Old Ladies Quilting & Quilt Book Blog Tour & Giveaway!

Old ladies and quilting……….
Now, before anyone jumps on me and comments something in defense of the “Old Ladies and Quilting” title of this blog post – please continue to read on.
I’m 39 years young and will be turning 40 in October.  In my children’s eyes and I’m sure the eyes of their peers – I am old – practically antique.  In the eyes of the world, my life is half way over.  In my eyes, I’m still young, have many things to learn and have many years left ahead of me and have much to do.  I’ve been fortunate to have several women in my life who are older than I am that I’ve learned a great deal from through their actions, words or the stories of old that they have told.
(this picture is of my Grandma marking a quilt for hand quilting)
 I’ve also been fortunate to learn many great lessons from people younger than I am.
Today while reading through some of my favorite blogs the subject of “Old Ladies Quilting” came up and it perked me up and got me thinking right away.  Here is the original post I read:
Which led me to this great and well thought out blog post:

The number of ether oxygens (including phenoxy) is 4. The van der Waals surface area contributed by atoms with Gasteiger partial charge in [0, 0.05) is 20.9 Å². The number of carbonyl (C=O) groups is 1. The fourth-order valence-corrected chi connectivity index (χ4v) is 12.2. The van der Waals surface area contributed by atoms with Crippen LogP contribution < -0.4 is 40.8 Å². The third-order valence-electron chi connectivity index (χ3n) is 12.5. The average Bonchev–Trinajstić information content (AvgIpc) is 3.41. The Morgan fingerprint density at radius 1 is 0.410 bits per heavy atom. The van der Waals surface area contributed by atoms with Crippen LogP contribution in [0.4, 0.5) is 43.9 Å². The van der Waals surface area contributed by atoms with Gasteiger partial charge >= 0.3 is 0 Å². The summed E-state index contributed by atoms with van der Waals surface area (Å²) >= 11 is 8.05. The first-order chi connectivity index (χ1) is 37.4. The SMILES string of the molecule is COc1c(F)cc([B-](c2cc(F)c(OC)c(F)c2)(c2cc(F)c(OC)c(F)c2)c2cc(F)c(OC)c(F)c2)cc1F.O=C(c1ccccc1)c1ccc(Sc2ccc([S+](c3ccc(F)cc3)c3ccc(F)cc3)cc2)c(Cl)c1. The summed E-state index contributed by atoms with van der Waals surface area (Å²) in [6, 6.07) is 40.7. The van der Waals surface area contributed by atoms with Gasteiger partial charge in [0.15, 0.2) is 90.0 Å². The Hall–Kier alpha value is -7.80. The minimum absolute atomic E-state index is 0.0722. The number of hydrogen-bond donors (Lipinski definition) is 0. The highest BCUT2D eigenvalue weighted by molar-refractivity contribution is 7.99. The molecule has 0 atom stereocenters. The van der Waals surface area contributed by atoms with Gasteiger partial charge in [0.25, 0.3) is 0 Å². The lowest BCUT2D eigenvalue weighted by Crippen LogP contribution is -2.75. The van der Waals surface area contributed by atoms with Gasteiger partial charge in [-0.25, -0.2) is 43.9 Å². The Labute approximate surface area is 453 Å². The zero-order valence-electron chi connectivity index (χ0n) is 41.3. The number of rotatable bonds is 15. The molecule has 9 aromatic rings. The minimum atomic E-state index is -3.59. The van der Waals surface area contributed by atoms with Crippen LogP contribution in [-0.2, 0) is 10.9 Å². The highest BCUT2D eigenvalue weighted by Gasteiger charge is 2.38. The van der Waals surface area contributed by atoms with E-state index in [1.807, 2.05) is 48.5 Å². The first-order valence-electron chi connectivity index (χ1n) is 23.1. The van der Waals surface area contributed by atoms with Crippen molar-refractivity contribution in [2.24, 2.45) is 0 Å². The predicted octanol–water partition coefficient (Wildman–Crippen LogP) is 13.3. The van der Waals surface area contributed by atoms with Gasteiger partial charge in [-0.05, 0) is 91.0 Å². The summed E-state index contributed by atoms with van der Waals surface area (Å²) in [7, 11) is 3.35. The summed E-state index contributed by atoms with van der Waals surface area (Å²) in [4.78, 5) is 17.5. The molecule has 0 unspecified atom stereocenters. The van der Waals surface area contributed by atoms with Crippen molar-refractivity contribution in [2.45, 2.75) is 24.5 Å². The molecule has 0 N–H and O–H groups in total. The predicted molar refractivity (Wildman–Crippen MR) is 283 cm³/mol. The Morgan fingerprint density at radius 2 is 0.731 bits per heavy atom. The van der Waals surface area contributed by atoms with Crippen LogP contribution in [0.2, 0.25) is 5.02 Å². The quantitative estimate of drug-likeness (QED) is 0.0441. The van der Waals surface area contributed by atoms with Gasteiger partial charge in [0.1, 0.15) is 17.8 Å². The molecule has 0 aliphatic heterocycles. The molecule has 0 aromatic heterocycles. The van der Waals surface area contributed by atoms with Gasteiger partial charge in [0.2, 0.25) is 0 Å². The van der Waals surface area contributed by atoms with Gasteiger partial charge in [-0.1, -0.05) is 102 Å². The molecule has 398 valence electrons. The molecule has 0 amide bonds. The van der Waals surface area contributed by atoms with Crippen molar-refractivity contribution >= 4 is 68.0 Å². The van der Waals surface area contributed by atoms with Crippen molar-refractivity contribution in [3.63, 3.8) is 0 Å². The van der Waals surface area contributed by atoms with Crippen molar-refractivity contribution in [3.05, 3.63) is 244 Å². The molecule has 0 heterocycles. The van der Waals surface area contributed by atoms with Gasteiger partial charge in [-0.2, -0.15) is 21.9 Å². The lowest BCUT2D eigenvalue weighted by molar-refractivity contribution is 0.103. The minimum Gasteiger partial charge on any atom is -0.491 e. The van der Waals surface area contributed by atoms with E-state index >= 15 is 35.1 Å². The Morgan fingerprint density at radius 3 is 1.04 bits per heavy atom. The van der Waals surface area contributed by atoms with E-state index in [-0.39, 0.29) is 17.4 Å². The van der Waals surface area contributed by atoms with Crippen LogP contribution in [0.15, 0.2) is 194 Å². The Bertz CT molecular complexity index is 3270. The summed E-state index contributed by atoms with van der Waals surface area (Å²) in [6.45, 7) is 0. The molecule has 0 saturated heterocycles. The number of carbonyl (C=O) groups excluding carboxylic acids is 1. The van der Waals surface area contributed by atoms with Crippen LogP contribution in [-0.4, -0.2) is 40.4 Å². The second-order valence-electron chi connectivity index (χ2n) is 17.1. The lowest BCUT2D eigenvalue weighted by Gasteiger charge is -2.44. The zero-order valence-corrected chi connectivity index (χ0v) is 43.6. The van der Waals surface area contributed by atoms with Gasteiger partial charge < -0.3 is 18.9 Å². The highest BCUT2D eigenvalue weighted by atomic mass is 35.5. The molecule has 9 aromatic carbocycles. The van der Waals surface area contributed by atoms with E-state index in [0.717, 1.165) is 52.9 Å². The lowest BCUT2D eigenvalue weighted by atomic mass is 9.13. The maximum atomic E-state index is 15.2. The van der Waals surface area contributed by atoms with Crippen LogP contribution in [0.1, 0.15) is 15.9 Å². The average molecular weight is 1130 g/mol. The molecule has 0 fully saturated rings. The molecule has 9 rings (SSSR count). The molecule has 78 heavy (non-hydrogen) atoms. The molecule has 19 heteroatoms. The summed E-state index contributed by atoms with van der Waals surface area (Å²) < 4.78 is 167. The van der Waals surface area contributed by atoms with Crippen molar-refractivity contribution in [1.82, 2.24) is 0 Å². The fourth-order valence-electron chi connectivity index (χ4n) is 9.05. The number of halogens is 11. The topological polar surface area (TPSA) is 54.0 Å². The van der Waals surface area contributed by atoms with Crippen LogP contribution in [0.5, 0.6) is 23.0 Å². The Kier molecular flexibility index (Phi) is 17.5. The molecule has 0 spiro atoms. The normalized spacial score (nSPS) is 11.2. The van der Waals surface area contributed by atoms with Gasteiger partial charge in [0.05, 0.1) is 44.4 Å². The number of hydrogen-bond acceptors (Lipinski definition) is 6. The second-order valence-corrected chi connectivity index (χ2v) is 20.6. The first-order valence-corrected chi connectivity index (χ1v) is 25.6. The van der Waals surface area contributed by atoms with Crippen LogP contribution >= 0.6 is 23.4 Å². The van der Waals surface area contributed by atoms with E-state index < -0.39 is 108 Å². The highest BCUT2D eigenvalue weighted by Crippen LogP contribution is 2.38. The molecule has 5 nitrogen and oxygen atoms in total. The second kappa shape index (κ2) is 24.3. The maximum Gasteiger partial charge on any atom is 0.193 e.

Is is a fact, that when you walk into a quilt guild meeting, a quilt shop or any quilt show whether it be large of small – the majority of the people in the room will be “of a certain age” and above.  I myself still to this day feel in the minority. I myself have been made to feel like an outcast while at quilt shows or guild meetings.  I myself have felt “not so welcome” at quilt guild meetings by rude stares, comments under breath or just plain looked at and ignored with never a welcoming word coming from anyone’s mouth.  I myself have been made the subject of the room by my quilting peers pointing out to everyone in the room at a quilt guild meeting “Oh how young you are!” or “You’re the baby here!” or my favorite – said with much shock and that “look” in the eye of the beholder “You’re a quilter?????” – which by the way always made me feel like a circus clown in a room full of people that I only wish to become friends with and feel like I belonged!